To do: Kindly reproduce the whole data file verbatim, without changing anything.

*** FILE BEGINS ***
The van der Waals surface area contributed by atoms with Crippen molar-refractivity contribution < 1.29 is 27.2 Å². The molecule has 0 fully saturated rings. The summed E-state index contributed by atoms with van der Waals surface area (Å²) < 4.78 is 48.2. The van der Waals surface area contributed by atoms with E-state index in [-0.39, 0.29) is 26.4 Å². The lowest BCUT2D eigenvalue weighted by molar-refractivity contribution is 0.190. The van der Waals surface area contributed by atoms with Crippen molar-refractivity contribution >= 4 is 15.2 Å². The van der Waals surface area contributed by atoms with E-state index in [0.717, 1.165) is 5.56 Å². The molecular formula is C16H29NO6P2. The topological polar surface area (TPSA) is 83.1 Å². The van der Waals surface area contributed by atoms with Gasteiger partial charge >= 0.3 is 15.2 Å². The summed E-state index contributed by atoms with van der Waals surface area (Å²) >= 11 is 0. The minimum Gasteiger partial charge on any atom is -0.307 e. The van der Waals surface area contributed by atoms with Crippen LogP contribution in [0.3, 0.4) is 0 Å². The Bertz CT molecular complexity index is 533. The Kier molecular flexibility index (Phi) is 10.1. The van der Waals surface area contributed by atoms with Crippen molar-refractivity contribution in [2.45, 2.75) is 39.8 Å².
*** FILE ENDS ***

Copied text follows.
The van der Waals surface area contributed by atoms with Crippen molar-refractivity contribution < 1.29 is 27.2 Å². The molecule has 0 fully saturated rings. The summed E-state index contributed by atoms with van der Waals surface area (Å²) < 4.78 is 48.2. The van der Waals surface area contributed by atoms with E-state index in [-0.39, 0.29) is 26.4 Å². The lowest BCUT2D eigenvalue weighted by molar-refractivity contribution is 0.190. The van der Waals surface area contributed by atoms with Crippen molar-refractivity contribution >= 4 is 15.2 Å². The van der Waals surface area contributed by atoms with E-state index in [0.717, 1.165) is 5.56 Å². The molecular formula is C16H29NO6P2. The topological polar surface area (TPSA) is 83.1 Å². The van der Waals surface area contributed by atoms with Gasteiger partial charge >= 0.3 is 15.2 Å². The summed E-state index contributed by atoms with van der Waals surface area (Å²) >= 11 is 0. The minimum Gasteiger partial charge on any atom is -0.307 e. The van der Waals surface area contributed by atoms with Crippen LogP contribution in [0.3, 0.4) is 0 Å². The Bertz CT molecular complexity index is 533. The Kier molecular flexibility index (Phi) is 10.1. The van der Waals surface area contributed by atoms with Crippen molar-refractivity contribution in [2.45, 2.75) is 39.8 Å².